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I understand mathematically how it works. But what is the actual process intuitively.

Thanks

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The story in the other answer is not fundamentally wrong but incomplete and bit inaccurate.

Saving does actually affect capital stock through investment in Solow model (assuming based on the Solow tag that is the model you want intuition for), but there is more complexity to it.

What is saving

Investment is actually equal not just to private saving but both private and public saving since saving is actually defined as (following Blanchard et al Macroeconomics: a European Perspective pp 51):

$$S \equiv Y - T-C$$

Combining this definition with output identity for closed economy $Y\equiv C+I+G$ gives us:

$$S = I +T -G$$

However, it is often convenient in Solow model to just ignore government by assuming $G=T$, in which case $S+I$.

Why does saving rate increase capital stock:

Next the way how savings rate affects capital accumulation is depicted in the picture I took from Romer Advanced Macroeconomics 4th ed pp 19.

enter image description here

As you can see the intuition really works this way. Here $s$ is the savings rate and $f(k)=Y$. Higher $s$ means that savings increases, for example if $Y=100$ with $s=0.5$, $S=50$ and with $s=0.7$, $S=70$. Then if we assume away government indeed $S=I$ so $I=70$.

This is why the evolution of capital accumulation (per unit of effective worker) is given by:

$$\dot{k}(t) = sf (k(t)) − (n + g +\delta)k(t)$$

where actually $sf(k(t)) = sY = S =I$, so it is through increased investment. The $n$ and $g$ would be population and technological growth respectively and $\delta$ the rate of depreciation (although these are not important for intuition about raising level of capital).

Does this push capital beyond steady state?

Now this is surprisingly common misconception. Increase in savings rate can increase the level of capital stock - it just cannot increase the growth rate at which new capital per effective worker accumulates.

According to Romer Advanced Macroeconomics [emphasis mine]:

, a change in the saving rate has a level effect but not a growth effect: it changes the economy’s balanced growth path, and thus the level of output per worker at any point in time, but it does not affect the growth rate of output per worker on the balanced growth path.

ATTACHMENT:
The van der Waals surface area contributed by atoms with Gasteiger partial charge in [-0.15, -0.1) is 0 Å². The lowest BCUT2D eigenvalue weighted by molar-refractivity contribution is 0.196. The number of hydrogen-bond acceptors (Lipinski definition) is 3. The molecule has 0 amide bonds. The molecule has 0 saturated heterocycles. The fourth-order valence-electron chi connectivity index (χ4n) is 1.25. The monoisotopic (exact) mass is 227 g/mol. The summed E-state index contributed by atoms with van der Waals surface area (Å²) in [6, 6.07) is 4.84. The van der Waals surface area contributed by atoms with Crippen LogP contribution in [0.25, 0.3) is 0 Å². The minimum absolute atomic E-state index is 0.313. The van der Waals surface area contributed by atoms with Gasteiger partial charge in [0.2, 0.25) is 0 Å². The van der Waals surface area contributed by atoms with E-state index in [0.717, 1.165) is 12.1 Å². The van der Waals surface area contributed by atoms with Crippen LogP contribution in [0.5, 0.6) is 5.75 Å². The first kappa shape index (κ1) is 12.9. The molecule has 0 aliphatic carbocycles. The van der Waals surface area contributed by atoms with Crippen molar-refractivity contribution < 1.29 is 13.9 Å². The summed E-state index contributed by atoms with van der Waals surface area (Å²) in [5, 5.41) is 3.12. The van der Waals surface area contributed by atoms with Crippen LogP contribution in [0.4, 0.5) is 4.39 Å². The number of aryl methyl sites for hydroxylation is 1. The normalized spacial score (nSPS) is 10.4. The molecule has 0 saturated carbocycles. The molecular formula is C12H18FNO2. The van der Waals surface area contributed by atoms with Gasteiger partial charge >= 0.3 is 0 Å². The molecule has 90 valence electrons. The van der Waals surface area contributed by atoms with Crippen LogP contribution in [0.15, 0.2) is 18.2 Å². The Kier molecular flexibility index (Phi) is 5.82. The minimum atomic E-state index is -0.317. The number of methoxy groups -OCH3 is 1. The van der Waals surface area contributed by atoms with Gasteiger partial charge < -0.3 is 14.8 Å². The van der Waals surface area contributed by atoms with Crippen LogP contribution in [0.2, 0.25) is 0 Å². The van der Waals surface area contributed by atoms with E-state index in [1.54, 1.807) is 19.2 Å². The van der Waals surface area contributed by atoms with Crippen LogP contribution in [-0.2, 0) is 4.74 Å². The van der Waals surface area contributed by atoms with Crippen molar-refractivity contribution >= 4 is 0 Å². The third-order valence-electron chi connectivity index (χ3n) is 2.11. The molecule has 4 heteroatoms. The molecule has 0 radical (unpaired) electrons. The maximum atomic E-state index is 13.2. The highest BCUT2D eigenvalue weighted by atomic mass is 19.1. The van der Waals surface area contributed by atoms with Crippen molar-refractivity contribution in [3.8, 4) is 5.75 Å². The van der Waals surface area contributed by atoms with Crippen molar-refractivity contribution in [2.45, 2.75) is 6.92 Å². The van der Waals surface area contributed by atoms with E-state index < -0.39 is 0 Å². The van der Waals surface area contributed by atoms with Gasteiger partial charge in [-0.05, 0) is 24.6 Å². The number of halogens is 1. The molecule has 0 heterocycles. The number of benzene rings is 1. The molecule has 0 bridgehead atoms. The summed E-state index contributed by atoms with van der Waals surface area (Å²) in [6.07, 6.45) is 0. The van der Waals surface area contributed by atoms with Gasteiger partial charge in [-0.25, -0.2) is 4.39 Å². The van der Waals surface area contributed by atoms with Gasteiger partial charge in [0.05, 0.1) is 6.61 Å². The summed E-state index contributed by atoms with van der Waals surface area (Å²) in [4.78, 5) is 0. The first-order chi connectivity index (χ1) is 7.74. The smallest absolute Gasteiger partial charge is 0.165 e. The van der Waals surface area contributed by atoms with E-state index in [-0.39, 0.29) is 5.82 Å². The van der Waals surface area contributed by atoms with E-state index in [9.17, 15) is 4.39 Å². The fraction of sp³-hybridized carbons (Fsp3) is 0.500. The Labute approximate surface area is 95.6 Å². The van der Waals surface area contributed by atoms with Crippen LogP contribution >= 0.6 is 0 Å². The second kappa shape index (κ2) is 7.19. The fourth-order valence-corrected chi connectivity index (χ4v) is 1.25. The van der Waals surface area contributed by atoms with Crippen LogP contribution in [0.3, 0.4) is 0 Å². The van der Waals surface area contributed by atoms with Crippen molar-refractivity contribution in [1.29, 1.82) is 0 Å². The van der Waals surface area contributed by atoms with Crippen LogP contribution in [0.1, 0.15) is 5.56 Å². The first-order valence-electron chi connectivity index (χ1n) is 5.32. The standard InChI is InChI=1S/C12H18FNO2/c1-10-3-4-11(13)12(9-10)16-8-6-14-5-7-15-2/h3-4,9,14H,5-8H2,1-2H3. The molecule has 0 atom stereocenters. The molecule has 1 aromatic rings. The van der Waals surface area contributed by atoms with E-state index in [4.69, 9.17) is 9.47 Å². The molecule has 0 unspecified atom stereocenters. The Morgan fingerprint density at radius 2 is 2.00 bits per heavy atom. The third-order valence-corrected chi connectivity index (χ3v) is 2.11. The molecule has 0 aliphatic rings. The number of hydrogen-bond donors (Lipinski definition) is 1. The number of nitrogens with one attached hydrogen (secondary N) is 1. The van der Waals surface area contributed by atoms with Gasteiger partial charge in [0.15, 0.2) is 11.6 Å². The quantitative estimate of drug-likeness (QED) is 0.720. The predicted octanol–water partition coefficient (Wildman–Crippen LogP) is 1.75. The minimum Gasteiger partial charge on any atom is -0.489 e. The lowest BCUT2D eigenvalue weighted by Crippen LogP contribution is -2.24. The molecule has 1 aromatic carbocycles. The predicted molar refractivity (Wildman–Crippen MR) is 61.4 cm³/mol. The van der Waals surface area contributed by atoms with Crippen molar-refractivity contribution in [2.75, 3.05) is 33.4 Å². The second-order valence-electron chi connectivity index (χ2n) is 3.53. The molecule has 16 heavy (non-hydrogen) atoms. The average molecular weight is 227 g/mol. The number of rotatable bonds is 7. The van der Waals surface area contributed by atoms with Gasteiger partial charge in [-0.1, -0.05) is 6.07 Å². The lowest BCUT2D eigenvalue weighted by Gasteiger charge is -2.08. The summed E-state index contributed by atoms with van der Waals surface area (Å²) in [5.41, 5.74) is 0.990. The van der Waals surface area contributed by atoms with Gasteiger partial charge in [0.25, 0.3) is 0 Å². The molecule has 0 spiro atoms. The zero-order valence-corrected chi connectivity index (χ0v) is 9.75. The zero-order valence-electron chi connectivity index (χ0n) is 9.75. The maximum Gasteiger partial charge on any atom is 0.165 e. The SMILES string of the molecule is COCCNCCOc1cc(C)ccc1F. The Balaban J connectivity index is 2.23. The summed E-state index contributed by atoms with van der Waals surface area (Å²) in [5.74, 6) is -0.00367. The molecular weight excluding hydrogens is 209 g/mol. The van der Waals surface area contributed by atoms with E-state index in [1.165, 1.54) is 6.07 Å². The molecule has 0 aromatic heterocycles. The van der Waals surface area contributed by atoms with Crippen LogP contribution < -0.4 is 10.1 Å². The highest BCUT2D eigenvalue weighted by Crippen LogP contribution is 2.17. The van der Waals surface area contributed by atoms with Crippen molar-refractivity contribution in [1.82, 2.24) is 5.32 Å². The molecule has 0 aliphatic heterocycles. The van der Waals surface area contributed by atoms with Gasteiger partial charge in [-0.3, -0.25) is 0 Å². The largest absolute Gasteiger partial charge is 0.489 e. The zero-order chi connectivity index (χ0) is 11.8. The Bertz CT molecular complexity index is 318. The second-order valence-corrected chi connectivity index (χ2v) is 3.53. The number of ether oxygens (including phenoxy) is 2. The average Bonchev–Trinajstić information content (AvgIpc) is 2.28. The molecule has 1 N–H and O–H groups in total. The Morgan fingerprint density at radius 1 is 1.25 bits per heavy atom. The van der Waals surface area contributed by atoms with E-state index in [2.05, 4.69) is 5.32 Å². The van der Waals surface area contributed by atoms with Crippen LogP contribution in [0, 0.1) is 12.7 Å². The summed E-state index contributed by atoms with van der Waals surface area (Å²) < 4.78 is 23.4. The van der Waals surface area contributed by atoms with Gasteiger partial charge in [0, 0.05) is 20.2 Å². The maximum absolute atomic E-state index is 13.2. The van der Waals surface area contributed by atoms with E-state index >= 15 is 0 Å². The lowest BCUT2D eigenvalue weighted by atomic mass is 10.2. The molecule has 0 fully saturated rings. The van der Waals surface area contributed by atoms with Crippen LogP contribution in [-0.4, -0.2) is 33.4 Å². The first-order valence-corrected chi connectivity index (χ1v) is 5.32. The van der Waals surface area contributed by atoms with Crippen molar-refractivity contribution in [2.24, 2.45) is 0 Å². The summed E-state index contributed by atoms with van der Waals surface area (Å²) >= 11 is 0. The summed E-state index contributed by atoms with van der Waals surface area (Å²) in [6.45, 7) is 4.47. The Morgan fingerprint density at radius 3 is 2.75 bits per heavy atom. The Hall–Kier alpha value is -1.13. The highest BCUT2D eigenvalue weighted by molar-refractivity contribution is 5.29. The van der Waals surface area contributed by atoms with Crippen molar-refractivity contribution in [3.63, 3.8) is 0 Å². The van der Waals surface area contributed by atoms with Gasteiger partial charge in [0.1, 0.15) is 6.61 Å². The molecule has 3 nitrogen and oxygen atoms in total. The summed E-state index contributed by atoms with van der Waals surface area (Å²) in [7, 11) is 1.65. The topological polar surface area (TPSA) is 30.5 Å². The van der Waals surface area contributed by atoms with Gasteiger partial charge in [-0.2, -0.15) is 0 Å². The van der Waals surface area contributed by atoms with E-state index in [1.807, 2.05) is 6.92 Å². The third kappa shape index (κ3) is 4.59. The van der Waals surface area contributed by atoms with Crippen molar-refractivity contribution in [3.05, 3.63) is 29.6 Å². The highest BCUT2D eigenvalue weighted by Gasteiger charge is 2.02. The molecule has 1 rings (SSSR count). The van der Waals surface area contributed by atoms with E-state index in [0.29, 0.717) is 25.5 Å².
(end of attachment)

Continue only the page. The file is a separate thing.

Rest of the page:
However, this is quite common misconception because of the confusing terminology. Increase in level in macroeconomic. Consider for example the visualization from Romer Advanced Macroeconomics pp 20:

enter image description here

The upper graph shows you the growth rate of capital per effective worker. Indeed here savings rate has only one-of impact that quickly dies out (in fact this is just level increase in disguise as growth).

However, on the bottom panel you can clearly see that the level of capital per effective worker is now higher thanks to higher savings rate.

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Savings in macro are equal to investment $(S=I)$. Investment is how you get new capital stock. When people save more they also by definition invest more and when they invest more there is more capital.

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  • $\begingroup$ Thanks for the response, doesn't that new investment just push the capital per worker beyond the steady state? more simply, how do they invest more without increasing the capital per worker ratio? $\endgroup$ Nov 13 '20 at 17:50
  • $\begingroup$ $S$ doesn't have to equal $I$. An increase in savings by one household need not result in a firm buying more capital goods. $S=I$ is an equilibrium outcome, not an accounting identity. $\endgroup$
    – BKay
    Nov 13 '20 at 17:50
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    $\begingroup$ @BKay actually assuming G=0 it would come up from identity. By definition private saving is income minus consumption Y-C. Now from national identity if we set G=0 then by definition Y=C+I now solve for investment I=Y-C so I=S. All derived just from identities so not really an equilibrium outcome $\endgroup$
    – 1muflon1
    Nov 13 '20 at 17:59
  • $\begingroup$ If in the solow model the y-axis is investment (sY) why does an increase in investment shift the line and not just move across it? $\endgroup$ Nov 13 '20 at 18:07
  • $\begingroup$ @user3280937 I don't get what you are asking. Why would investment being on y-axis prevent the shift? $\endgroup$
    – csilvia
    Nov 14 '20 at 10:06

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